So you want to be an allergist
I am wading through the folders of applicants for our Allergy/Immunology fellowship program, and have come up with a list of hints for preparing your CV and personal statement. These are based on our fellowship but many will apply more generally. (For non-docs, allergy/immunology is a fellowship, meaning applicants have finished medical school and are roughly midway through either pediatric or internal medicine residencies at the time they are applying for fellowship.)
1. Blah, blah, blah. Most personal statements are boring and formulaic. They are generally based along one of two themes: the applicant's (or their relative's) experience with allergic disease or a patient with allergic or immunologic disease they cared for. These are not original, but they are low risk. I think about 80% of personal statements are neutral, 10% hurt and 10% help signficantly. Unusual statements (such as not writing one but instead giving a list of favorite quotes, which I did when applying for medical school) increase the chances of both helping and hurting. If you are an otherwise strong applicant consider a low-risk strategy.
2. Microsoft Word has a grammar and spell check function. Use it. Misspellings, subject-verb disagreement, etc. look bad. If you are not a native English speaker it would be a good idea to have someone who is look over your CV and personal statement
3. I do not care that you can program in FORTRAN and BASIC.
4. Sell yourself. If you are fluent in Spanish, made AOA (a national medical honor society) or won an award as most caring intern let me know. Don't hide these things on the third page of your resume.
5. Don't try to hide things. If there are several unexplained time gaps on your CV and your program director's letter states "Steven was never proven to be under the influence of alcohol or drugs while conducting patient care duties" I can read between the lines. If you took 6 months off medical school because you weren't sure you wanted to be a doctor or were going through a tough divorce, it is no big deal. But be upfront about it, otherwise I'll think the worst.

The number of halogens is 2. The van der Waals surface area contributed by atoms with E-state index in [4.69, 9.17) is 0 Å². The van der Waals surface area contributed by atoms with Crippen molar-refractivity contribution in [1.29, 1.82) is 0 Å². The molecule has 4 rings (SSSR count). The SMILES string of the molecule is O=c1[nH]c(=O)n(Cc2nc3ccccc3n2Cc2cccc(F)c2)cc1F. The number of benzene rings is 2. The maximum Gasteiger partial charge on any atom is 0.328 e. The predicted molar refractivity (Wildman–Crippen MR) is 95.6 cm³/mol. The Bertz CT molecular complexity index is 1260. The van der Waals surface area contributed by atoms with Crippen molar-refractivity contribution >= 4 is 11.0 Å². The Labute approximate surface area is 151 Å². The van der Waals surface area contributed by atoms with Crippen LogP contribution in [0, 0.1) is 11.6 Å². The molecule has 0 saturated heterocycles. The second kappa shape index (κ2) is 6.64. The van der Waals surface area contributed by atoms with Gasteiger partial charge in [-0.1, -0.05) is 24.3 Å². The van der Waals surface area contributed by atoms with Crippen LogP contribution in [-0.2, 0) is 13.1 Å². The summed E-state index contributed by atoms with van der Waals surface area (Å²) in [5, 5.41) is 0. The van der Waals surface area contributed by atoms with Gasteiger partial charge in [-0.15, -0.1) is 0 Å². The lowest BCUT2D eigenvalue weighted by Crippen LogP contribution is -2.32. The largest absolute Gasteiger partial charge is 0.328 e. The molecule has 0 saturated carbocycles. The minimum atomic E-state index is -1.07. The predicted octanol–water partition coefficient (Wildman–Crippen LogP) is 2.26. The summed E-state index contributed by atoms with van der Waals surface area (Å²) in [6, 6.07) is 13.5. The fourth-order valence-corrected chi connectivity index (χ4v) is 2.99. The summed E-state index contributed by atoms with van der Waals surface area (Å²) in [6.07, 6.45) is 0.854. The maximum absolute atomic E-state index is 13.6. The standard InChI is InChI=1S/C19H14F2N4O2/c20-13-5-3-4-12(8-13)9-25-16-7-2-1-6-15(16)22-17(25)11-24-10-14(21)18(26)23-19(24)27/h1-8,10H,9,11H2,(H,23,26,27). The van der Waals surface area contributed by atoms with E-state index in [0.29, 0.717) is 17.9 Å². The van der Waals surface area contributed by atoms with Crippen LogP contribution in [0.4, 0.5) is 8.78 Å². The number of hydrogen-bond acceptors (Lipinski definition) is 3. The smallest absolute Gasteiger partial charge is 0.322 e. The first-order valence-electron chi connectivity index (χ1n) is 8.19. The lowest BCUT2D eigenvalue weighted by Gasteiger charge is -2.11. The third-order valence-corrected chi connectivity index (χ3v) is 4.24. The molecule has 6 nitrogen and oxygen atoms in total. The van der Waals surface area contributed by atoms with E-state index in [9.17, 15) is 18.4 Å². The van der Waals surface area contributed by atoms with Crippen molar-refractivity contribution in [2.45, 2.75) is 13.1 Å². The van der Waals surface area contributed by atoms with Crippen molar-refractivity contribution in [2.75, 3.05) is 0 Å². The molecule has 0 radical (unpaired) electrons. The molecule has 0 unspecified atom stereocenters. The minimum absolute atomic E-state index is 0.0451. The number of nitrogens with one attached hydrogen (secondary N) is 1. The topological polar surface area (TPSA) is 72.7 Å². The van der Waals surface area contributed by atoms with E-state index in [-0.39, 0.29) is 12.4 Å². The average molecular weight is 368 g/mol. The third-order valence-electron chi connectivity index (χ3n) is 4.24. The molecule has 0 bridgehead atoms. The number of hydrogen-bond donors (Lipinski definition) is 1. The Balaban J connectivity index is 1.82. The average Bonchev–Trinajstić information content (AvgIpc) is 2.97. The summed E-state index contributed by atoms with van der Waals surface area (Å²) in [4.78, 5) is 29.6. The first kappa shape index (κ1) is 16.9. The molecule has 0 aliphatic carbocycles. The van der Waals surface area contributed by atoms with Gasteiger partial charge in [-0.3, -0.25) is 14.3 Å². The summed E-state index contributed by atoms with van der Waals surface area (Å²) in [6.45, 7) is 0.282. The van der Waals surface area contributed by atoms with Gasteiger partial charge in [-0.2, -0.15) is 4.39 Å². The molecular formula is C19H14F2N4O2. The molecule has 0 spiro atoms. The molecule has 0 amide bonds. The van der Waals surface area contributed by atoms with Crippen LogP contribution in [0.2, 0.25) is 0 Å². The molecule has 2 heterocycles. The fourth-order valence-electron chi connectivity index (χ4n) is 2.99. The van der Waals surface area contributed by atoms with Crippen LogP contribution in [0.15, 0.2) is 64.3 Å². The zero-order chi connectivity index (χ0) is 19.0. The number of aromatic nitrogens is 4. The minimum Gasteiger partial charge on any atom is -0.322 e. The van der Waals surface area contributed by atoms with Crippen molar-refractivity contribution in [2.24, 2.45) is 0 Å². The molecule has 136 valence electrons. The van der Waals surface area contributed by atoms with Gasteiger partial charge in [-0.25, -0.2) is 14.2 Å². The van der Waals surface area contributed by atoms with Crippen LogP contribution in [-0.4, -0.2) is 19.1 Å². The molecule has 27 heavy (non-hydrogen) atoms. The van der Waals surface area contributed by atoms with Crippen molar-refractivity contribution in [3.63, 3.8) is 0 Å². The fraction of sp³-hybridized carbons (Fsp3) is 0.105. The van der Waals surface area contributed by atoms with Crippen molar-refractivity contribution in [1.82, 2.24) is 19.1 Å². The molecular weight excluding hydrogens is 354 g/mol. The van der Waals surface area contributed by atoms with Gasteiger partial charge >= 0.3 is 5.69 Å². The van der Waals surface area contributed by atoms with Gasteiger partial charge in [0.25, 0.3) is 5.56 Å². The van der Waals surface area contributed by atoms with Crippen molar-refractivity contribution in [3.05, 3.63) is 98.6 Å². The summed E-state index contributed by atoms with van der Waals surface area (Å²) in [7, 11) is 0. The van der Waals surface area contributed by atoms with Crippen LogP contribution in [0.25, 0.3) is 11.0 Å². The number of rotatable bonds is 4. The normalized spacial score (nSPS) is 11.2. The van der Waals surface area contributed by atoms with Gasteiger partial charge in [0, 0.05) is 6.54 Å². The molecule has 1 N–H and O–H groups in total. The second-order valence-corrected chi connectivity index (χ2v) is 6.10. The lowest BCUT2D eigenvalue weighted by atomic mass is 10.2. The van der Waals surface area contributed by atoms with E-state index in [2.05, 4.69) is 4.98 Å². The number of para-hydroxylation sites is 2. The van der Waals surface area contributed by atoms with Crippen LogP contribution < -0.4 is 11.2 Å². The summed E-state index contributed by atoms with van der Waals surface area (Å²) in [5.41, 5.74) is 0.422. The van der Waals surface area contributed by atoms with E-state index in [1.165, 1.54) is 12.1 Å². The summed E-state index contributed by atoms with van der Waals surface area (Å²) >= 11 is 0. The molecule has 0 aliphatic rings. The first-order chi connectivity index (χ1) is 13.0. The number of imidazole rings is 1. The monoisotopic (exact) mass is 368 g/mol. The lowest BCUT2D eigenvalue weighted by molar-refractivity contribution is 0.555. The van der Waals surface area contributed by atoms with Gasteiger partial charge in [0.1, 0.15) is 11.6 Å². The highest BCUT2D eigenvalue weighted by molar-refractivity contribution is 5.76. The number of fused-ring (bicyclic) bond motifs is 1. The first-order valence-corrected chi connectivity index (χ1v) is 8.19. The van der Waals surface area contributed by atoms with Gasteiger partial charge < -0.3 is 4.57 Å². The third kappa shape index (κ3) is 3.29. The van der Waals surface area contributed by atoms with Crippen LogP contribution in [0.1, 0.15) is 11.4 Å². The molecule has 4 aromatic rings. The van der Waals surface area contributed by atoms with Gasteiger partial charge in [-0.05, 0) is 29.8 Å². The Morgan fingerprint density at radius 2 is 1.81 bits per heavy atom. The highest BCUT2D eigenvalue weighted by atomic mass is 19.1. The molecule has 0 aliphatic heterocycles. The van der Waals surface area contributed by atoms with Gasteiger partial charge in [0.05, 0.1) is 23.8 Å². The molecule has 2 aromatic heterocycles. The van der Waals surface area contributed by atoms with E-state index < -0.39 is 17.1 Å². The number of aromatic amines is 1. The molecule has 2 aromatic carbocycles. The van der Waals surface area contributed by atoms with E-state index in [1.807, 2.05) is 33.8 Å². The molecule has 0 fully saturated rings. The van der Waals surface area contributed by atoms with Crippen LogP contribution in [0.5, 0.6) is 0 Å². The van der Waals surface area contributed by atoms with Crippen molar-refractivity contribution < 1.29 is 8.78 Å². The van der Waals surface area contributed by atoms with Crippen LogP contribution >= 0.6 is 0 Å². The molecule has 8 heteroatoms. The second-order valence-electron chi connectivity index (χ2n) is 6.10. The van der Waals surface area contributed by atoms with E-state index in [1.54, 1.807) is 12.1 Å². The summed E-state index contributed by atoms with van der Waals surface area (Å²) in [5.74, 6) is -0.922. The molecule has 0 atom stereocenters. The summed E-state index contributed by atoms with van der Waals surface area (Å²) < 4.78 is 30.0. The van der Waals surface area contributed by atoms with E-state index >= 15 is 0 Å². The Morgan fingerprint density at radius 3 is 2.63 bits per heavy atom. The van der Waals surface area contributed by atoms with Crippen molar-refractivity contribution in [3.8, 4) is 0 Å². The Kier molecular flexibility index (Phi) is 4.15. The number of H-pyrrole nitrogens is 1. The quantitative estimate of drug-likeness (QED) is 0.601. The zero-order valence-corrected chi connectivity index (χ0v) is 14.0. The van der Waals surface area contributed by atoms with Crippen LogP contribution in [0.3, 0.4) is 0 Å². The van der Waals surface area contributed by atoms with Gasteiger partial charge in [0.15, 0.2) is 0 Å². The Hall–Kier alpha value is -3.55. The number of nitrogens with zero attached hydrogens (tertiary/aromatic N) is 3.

6. High school was forever ago and college is fading. Medical school admissions comittees don't put much weight on high school honors and awards and I don't care at all. On the other awards from medical school and residency, particularly being elected to AOA, can help alot.
7. Letters count a lot, and don't stop at 3. Any good letter will probably help and certain ones can help a lot. For instance, if you have 3 very good letters from non-allergists, even a perfunctory one from an allergist (Candidate X did a good job on our rotation and is easy to get along with) can help us feel better about you. Likewise, 3 letters from an outpatient month in allergy don't tell us how you did on your tougher rotations. Letters from other specialties stating they tried to recruit you into their specialty make you seem desirable and well-rounded.
On the other hand, avoid bad letters like the plague. We have more than enough good candidates and faint praise or criticism usually moves you to the reject pile.
Letters from fellow residents or friends don't count.
8. I'm glad you love your family and new kid, but this is an application for fellowship, not father of the year. Many men seem to go on and on about how important their families are to them. I'm glad and a discrete mention makes you seem well-grounded, but ultimately we need fellows who are ready to be good doctors. Women are more aware of the home/work tension so don't make this mistake.
Likewise, I know the lifestyle as an allergist is good, but don't go overboard about this. I don't want someone lazy.
9. Flattery/schmattery. I use Word so I know how easy it is to "find" and "replace," so the fact that your personal statement refers to Pittsburgh by name does not impress me. If you really have a reason to want to come here (family here, spouse has job, etc.) let us know. If you either mispell it (it is not Pittgsburgh) or call it Pittsburgh University Health Center (because you are from Arizona University Health Center and that is your first choice) I will think you are a phony.
10. Be honest about your research. Saying you have a manuscript in preparation for the New England Journal of Medicine when you are thinking of writing up a case report is borderline dishonest and I don't believe it anyway. Unless you've published, which is rare for candidates without a Ph.D., it is hard to tell how serious your research is and how much you are actually putting into it. A letter from a research mentor describing how reliable you are, how much you are actually contributing intellectually, and, if appropriate, that he/she expects eventual publication goes a long way to demonstrating you are actually accomplishing something. So does submitting an abstract to a meeting.